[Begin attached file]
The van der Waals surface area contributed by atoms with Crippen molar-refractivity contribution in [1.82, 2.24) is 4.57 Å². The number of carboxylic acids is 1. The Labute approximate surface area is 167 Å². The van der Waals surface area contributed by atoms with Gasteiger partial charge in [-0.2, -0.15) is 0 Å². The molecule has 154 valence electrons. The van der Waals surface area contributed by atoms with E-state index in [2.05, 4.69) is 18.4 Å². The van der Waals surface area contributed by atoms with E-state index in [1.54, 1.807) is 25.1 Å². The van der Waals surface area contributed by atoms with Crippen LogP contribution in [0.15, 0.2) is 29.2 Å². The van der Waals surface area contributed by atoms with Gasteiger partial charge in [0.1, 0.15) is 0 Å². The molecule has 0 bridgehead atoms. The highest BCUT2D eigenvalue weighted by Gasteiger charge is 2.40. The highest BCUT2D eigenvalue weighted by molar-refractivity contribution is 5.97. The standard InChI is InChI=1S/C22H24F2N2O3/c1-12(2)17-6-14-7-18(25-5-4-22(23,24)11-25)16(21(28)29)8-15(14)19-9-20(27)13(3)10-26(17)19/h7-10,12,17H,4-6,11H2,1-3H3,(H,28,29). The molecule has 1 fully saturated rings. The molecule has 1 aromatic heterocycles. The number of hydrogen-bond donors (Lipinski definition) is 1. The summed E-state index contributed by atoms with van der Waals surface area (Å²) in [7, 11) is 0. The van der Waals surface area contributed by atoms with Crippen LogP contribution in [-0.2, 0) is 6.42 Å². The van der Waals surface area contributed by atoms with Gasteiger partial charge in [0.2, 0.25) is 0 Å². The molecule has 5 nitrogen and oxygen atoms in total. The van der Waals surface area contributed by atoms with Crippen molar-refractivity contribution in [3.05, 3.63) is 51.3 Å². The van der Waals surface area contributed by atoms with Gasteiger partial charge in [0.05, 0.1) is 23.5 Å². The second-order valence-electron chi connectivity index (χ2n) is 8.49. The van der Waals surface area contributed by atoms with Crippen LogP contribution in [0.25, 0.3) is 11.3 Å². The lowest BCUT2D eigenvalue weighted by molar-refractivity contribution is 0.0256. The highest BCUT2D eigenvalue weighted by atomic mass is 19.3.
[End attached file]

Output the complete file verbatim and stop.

The van der Waals surface area contributed by atoms with Crippen molar-refractivity contribution in [1.82, 2.24) is 4.57 Å². The number of carboxylic acids is 1. The Labute approximate surface area is 167 Å². The van der Waals surface area contributed by atoms with Gasteiger partial charge in [-0.2, -0.15) is 0 Å². The molecule has 154 valence electrons. The van der Waals surface area contributed by atoms with E-state index in [2.05, 4.69) is 18.4 Å². The van der Waals surface area contributed by atoms with E-state index in [1.54, 1.807) is 25.1 Å². The van der Waals surface area contributed by atoms with Crippen LogP contribution in [0.15, 0.2) is 29.2 Å². The van der Waals surface area contributed by atoms with Gasteiger partial charge in [0.1, 0.15) is 0 Å². The molecule has 0 bridgehead atoms. The highest BCUT2D eigenvalue weighted by Gasteiger charge is 2.40. The highest BCUT2D eigenvalue weighted by molar-refractivity contribution is 5.97. The standard InChI is InChI=1S/C22H24F2N2O3/c1-12(2)17-6-14-7-18(25-5-4-22(23,24)11-25)16(21(28)29)8-15(14)19-9-20(27)13(3)10-26(17)19/h7-10,12,17H,4-6,11H2,1-3H3,(H,28,29). The molecule has 1 fully saturated rings. The molecule has 1 aromatic heterocycles. The number of hydrogen-bond donors (Lipinski definition) is 1. The summed E-state index contributed by atoms with van der Waals surface area (Å²) in [7, 11) is 0. The van der Waals surface area contributed by atoms with Crippen LogP contribution in [-0.2, 0) is 6.42 Å². The van der Waals surface area contributed by atoms with Gasteiger partial charge in [0.2, 0.25) is 0 Å². The molecule has 5 nitrogen and oxygen atoms in total. The van der Waals surface area contributed by atoms with Crippen molar-refractivity contribution in [3.05, 3.63) is 51.3 Å². The van der Waals surface area contributed by atoms with Gasteiger partial charge in [0.05, 0.1) is 23.5 Å². The second-order valence-electron chi connectivity index (χ2n) is 8.49. The van der Waals surface area contributed by atoms with Crippen LogP contribution in [0.25, 0.3) is 11.3 Å². The lowest BCUT2D eigenvalue weighted by molar-refractivity contribution is 0.0256. The highest BCUT2D eigenvalue weighted by atomic mass is 19.3.